Apocalypse as a villain was also not a bad choice. I appreciated the religious undertones that he had, which were especially obvious in his motivation/purpose. The False God accusations reminded me of BvS a bit as well. His Survival of the Fittest way of thinking was very Darwinistic/Eugenics like. The scene, where Apocalypse was learning about the new world, was also an interesting setup and tied the franchise to the Cold War setting quite nicely. When Apocalypse was destroying those nukes and shouted No More Superpowers!, I felt that this was a partial verbal nod to the famous Scarlet Witch’s line – No More Mutants!. The way Apocalypse could transfer his consciousness but could keep the power of his previous hosts was an interesting idea and his mental battle with Xavier was also pretty neat.

X-Men: Apocalypse also continued the versus idea of this year’s comic book movie season, since, in this picture, the mutants were fighting their fellow mutants. Although, that has always been the basic idea of all X-Men movies – mutant friends becoming mutant enemies and either trying to protect humans or destroy them. Generally, X-Men: Apocalypse felt like a formulaic movie but a well written one. It was not as surprising as DOFP and definitely did not accomplish as much. Nevertheless, it fit into the timeline perfectly and made sense – and that’s the most important aspect that Kinberg should be praised for.

The film also had a few funny moments. The stand-outs to me were the scenes between Moira and Xavier. Seeing Professor X act as a teenage boy was both awkward and amazing. Another nice scene was that Star Wars discussion between Jean, Scott, Jubilee and Nightcrawler. I especially liked Jean’s line how the 3rrd one if always the worst. It was such an obvious jab at The Last Stand (the 3rd X-Men movie that butchered The Dark Phoenix Saga) but it was perfect.

Directing and Visuals

Bryan Singer, once again, directed the film and did a pretty nice job. The stakes felt high and the action was pretty sweet. The X-Men franchise is probably the craziest and the most comic-booky- comic book movie franchise of all time, so I just wish that they would fully embrace the comic book-y-iness and gives us some colorful costumes.

The opening credits sequence was a really cool way to open the movie and nicely showed the passing of time, from Ancient Egypt to the 1980s. Speaking about the 80s, the fashion and the style seemed pretty tame, especially after watching Linklater’s Everybody Wants Some!!. That film embraced the campiness of the 80s, while Apocalypse seemed to only be inspired by it.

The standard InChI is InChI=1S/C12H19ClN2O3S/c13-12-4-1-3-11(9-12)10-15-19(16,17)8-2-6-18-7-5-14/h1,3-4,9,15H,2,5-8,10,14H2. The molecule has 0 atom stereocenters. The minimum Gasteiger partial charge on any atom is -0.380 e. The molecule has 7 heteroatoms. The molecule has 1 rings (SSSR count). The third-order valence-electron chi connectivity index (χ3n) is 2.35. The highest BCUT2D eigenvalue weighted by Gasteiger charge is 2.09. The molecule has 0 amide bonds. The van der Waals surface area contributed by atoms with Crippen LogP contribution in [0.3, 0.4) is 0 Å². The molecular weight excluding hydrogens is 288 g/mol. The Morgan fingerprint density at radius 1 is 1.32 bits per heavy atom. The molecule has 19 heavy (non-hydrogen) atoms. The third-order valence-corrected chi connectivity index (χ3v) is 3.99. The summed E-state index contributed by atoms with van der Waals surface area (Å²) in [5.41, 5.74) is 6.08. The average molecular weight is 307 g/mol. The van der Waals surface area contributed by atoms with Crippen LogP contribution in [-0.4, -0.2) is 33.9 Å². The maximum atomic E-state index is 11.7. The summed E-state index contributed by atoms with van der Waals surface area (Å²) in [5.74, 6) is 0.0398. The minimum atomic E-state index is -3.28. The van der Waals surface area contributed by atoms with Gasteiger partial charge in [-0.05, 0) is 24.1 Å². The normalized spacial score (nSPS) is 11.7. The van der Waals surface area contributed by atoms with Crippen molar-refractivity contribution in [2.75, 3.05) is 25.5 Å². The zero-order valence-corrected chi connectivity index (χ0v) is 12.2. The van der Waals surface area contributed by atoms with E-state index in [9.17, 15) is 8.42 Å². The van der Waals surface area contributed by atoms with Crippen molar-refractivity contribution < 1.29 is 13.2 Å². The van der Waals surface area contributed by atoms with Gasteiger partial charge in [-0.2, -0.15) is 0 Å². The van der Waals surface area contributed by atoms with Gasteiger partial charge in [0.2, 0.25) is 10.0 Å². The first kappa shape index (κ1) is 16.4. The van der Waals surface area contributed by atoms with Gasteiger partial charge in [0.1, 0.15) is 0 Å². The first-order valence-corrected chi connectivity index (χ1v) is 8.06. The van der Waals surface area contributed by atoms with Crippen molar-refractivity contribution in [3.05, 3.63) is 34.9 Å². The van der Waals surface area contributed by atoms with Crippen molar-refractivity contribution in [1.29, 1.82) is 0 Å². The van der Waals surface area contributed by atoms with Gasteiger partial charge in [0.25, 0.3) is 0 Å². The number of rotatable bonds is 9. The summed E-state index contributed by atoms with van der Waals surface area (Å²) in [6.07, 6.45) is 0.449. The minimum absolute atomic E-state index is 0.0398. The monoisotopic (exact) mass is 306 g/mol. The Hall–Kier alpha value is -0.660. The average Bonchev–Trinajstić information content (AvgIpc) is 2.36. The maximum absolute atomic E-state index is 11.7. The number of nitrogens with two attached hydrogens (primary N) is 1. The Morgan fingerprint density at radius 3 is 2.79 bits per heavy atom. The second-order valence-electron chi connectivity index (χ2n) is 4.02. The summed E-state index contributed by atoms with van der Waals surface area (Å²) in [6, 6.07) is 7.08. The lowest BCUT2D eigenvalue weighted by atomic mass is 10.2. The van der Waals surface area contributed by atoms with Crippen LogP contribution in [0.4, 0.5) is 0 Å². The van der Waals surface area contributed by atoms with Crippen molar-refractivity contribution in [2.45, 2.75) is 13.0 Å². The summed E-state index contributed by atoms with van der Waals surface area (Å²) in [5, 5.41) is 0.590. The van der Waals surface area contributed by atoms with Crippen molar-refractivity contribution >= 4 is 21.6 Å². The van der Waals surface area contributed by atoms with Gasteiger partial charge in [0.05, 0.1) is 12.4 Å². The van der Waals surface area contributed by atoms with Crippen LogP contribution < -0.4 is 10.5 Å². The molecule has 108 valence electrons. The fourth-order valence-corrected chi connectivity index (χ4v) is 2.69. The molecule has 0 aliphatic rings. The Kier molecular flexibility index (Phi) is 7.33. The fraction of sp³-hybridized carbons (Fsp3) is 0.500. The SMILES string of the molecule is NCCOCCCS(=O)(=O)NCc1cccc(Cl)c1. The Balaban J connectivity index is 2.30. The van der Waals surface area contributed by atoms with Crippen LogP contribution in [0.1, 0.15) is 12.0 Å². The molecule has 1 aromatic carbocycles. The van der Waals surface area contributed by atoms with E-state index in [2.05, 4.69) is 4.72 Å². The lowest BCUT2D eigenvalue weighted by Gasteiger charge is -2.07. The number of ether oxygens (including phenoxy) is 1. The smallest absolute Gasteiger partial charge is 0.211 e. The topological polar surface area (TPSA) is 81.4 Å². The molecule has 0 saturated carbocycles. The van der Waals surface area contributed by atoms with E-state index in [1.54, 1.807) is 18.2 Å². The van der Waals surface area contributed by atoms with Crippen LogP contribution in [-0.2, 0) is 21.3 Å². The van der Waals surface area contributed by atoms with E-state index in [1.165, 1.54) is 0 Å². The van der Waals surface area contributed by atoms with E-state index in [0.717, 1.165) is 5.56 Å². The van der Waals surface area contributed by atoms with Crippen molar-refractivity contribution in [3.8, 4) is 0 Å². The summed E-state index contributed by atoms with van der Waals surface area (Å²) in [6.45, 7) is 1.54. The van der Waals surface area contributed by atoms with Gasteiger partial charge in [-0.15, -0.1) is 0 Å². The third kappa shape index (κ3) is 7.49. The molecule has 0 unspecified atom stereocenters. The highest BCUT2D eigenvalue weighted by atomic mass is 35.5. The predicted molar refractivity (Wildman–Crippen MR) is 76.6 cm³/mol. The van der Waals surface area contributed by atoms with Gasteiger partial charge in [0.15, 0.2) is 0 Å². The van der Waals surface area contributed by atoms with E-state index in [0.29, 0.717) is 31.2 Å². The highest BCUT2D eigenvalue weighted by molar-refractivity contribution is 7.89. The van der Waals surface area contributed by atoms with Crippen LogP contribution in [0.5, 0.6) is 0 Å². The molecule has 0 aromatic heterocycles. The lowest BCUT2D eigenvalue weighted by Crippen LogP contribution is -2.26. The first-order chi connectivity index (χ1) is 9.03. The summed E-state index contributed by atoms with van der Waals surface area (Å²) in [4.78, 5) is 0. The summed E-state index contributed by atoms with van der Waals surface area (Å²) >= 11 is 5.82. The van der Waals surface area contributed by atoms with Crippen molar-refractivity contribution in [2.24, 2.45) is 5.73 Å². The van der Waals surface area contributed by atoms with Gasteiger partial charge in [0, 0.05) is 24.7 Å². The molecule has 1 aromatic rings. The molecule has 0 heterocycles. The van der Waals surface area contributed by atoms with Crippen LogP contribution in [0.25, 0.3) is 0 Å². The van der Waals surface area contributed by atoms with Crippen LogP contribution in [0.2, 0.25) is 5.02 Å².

The X-symbolism as well as the Phoenix shape teaser during the last battle were also nice visual references to the comics. The action scenes where the mutants combined their power were also pretty sweet. My favorite action sequences of the film were: 1. Magneto killing those soldier/guards with the necklace. 2.Quicksilver saving everyone (almost) from the fire. The song, featured in that sequence, was also excellent .

Actings and Characters

The film had a lot of characters and, while the majority of them were really nice additions to the story, others were kinda wasted.

The good:

  • James McAvoy as Charles Xavier / Professor X – McAvoy was really good in the role, once again. I liked him both as a teacher and the war leader. The scene, where he was transmitting Apocalypse’s message, was relly good and showcased McAvoy’s acting abilities nicely. If you want to see more of McAvoy, I really liked him in 2013’s Filth – a really dark and ironic look at mental illness.
  • Michael Fassbender as Erik Lehnsherr / Magneto. Fassbender also nicely portrayed the emotional damage of Erik. The Forest scene with Magneto’s family was amazing. I only wonder if his double crossing was true (‘I didn’t betray you, I betrayed them’). Magneto is known for switching sides, so I, if I was Xavier, I would keep an eye on him, even though it seems like they are friends at the end of the film. If you want to see more of Fassbender, may I suggest Inglourious Basterds, Prometheus, Frank or Steve Jobs
  • Jennifer Lawrence as Raven Darkhölme / Mystique. Lawrence was also amazing in the role, I especially liked that she led the new X-Men, being The First Class alumni herself. I only wish that we would have seen more of her in the blue form. I liked her line about the fact that the lack of war doesn’t mean peace. You have probably seen a lot of Lawrence’s movies (THG), but I suggest you check out her first breakthrough role in Winter’s Bone.
  • Nicholas Hoult as Hank McCoy / Beast. Hoult has always been one of my favorite actors and I am glad that the filmmakers found some space for Beast in this film. I loved his scene with Raven – ‘I love you!’. Hoult’s movie suggestion – Mad Max Fury Road, although I also want to check out Kill Your Friends
  • Evan Peters as Peter Maximoff / Quicksilver. Quicksilver was my favorite part of DOFP and I was so happy that they didn’t leave him at home in Apocalypse. He was my favorite character – the most efficient in action scenes, the funniest and the one with most potential – I would love to explore his and Magneto’s relationship. I haven’t seen any other films starring Peter, but if you want to check out more of him, I suggest American Horror Story.